Don’t wash a cat, or your keyboard, either: I will never EVER forget this sysadmin lesson.

Mohammad R. Tayyebi
4 min readDec 7, 2023

I really appreciate those clean system administrators who don’t bring their executables to home and I try to be one. So I do obsessive stuff, such as routine checkups of directories and configurations, cleaning my table everyday, and washing my keyboard.

Keyboard peaces in a liquid cleaner

So I wash (really I do) my keyboard each couple of months. And I did last week. It has simple steps: plug buttons out, put them in a jar containing cleaners, let them dry, and put them in their places. Would be nice to put all those peaces in rice to fasten this process. But believe me, there are still risks; not for your beloved keyboard, but for those servers which you are administrator of!

What happened to me?

I was configuring a safe directory for those CI/CD stuff to be editable by default user ubuntu. I had to enter a command to change ownership of files and directories inside a project folder. Everybody knows how to do that yeah? Simply by entering sudo chown usr:grp ../dir, machine will immediately start the progress if the commander user is a sudoer. Linux is a suicide warrior. Mistakenly I entered sudo chown usr:grp / instead of sudo chown usr:grp *! Why? I was looking at my keyboard not the monitor at the time… And that was something wrong with that. Number pad peaces where physically in a wrong order. This was a awkward behavior, which I don’t do everyday. I use Shift + 8 to add an asterisk.

I pressed Ctrl + C multiple times, after a second, which it was too late for a forty and some cores machine writing NVMe disks.

I was in a mess. My user account was useless. sudo was not working due to insufficient permissions.

But there was still some hope. Business files are stored on another RAID partitions on another SSD drives which are mounted on system startup. So In worst case scenario, I had to reinstall the OS from images stored on the network disk which comes with dedicated servers in your purchase from OVH Data Centers.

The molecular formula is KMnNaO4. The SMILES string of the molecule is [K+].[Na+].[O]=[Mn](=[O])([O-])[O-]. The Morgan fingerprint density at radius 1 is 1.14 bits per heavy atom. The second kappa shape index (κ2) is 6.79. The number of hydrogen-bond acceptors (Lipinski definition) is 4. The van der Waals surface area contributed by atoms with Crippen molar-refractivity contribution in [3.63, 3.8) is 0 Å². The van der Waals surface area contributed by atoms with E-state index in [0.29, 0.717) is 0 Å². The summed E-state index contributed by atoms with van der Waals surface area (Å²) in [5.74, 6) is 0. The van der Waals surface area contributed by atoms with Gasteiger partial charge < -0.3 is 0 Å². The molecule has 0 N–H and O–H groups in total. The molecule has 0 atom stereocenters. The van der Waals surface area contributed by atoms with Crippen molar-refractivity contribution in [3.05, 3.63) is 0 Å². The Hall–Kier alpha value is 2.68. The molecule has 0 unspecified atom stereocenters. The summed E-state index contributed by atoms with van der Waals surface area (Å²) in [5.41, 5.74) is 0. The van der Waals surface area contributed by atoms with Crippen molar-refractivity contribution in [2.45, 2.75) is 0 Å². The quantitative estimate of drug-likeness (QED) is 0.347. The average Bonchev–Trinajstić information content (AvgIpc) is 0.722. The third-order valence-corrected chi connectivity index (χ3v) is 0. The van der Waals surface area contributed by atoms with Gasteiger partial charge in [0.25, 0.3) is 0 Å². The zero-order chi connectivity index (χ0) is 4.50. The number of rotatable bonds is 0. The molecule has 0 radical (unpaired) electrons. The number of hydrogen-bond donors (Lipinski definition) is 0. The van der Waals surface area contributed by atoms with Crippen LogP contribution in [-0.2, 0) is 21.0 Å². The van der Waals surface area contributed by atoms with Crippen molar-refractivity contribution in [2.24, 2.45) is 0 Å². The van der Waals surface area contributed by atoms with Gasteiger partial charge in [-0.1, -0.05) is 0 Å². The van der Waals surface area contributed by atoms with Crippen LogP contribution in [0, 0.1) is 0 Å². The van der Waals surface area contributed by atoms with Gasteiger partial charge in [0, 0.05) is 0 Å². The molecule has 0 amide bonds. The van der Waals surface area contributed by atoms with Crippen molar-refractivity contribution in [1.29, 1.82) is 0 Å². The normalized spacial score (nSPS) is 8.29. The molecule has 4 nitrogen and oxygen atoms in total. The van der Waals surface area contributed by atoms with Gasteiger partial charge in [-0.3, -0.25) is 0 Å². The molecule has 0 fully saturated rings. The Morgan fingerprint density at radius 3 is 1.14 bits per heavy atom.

KVM on OVH Bare Metal Control Panel

First thing I did was to call my boss. I asked for privileges to access the cloud control panel. He had a responsible approach. I also asked for DND (do not disturb) from colleagues, and the rescue mission began.

Up-time monitoring

I was forced for an unplanned down-time in the middle of the day. No fail-over solution was available since this machine was a single point of failure for the object storage service.

Thankfully, OVH will give you a tiny zero-config disk which is really handy when the default rescue mode is also unavailable with a never ending error: journal corrupted or uncleanly shut down, renaming and replacing. To have that up and running, simply you can change boot order in the user dashboard and boom!

I mounted the primary disk, changed the ownership rules and rebooted the machine. It was online in less than 5 minutes after boot. Sadly, about 30 mins of down-time, was forced. I am still monitoring the machine for any potential misconfiguration.

But I will never forget my lessons:

  • Double-check everything before passing to the terminal.
  • Test everything before production, even your keyboard.
  • Never accept production servers tasks when you are tired or not mentally prepared.
  • If you are a boss, you will always find a time for nagging. It’s not a good idea to do that in incidents. What about my boss? He said “Thanks”. I appreciate.
  • There are scripts out there which can prevent human errors. They do this simply with asking for a confirmation before running commands containing wildcards and modification of system files. Use them.


These commands come handy in this situation:

# return ownership
chown root:root /usr/bin/sudo
# fix permissions
chmod 4755 /usr/bin/sudo